Mikhail Kalashnikov, creator of the AK-47, would undoubtedly be proud of the weapon that Russia is using right now against Ukraine. While it’s not the famed assault rifle he created in 1946, it does have a comparable amount of persuasive power given the right situation.
The weapon, of course, is Russia’s natural gas – and Gazprom (OGZPY) is on the frontline leading the charge.
While Russia’s weapon isn’t a top-secret project cooked up in a lab in times of war, it’s one of Russia’s favorite political weapons to use in dealing with its neighbors. Now, Russia is pressing the red “launch” button on natural gas prices in Ukraine, and sending the price into the stratosphere.
The news of the rate hike was released last week, but wasn’t really much of a surprise. Gazprom cited a $1.7-billion Ukrainian debt owed to them over natural gas transactions in 2013. Plus, Ukraine was receiving the gas at a subsidized rate with a quarterly agreement review.
On the surface, the proposed 40% price hike to $385.50 per 1,000 cubic meters (from the previous $268.50) directly reflects Russia reeling in the Ukrainian debt owed, especially since they were giving gas to Ukraine at such a deep discount.
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There’s also the fact that despite this uptick in gas prices, Ukraine has recently secured a massive $27-billion loan from the International Monetary Fund (IMF), with a sizable $11-billion chunk to be delivered quickly to aid the troubled economy. A 40% increase in natural gas prices isn’t something any troubled economy wants to hear, but with the IMF’s loan money, the blow was softened a bit.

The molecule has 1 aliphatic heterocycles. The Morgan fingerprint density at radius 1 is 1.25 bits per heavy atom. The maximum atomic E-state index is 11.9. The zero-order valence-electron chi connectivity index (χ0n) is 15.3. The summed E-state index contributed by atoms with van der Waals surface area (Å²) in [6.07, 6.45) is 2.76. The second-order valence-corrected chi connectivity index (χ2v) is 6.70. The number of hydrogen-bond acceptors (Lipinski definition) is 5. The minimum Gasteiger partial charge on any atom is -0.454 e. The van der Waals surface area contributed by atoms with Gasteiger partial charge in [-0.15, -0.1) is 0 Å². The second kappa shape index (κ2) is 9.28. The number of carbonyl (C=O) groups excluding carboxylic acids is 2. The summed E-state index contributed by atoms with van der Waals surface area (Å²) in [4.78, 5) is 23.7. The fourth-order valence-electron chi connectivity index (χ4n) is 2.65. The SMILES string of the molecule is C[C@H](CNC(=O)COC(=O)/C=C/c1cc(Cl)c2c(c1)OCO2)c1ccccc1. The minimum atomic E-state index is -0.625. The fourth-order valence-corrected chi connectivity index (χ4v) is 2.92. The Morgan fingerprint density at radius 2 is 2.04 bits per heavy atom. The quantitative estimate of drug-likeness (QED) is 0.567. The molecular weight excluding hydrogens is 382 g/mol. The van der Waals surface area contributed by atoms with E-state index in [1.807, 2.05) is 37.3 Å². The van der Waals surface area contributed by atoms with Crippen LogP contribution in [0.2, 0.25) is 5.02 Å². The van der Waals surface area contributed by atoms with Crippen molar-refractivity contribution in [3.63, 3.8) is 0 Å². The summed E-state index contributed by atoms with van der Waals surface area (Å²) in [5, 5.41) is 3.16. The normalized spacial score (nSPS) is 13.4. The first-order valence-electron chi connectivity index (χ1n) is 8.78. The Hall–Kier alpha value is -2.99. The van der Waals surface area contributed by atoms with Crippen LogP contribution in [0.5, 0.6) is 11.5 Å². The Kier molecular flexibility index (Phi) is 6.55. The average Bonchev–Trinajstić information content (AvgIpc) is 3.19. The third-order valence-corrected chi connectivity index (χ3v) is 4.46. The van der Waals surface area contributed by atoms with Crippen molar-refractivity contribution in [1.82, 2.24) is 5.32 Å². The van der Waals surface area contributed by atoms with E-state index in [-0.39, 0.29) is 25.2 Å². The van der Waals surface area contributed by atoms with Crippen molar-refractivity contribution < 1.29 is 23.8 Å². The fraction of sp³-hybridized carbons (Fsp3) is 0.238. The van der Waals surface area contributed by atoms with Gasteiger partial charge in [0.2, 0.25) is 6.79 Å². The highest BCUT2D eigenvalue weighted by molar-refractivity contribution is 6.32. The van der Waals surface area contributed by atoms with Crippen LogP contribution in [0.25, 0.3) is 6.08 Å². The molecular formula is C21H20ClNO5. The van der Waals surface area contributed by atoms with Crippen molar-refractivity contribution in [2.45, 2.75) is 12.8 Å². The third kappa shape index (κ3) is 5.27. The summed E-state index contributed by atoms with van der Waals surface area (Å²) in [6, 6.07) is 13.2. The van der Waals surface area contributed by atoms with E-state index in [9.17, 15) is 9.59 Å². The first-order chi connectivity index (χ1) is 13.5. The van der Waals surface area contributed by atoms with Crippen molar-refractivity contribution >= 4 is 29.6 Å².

Two days after the initial price increase, however, Russia released the real payload. Gazprom raised the gas prices again, amounting to an 80% increase in price to $485 for 1,000 cubic meters due to “the introduction of an export duty on gas” according to Alexey Miller, head of Gazprom.
Russia already has Ukraine in its pocket energy-wise. Russian energy already accounts for half of the country’s needs. A prime example of Russia using its favorite weapon to put pressure on an already-troubled economy. Ukraine’s Prime Minister, Arseniy Yatsenyuk, said it best shortly after the second price hike, saying, “There is no reason why Russia would raise the gas price for Ukraine… other than one – politics.”
Ukraine has since rejected Russia’s almost-doubled gas price and is seeking legal action.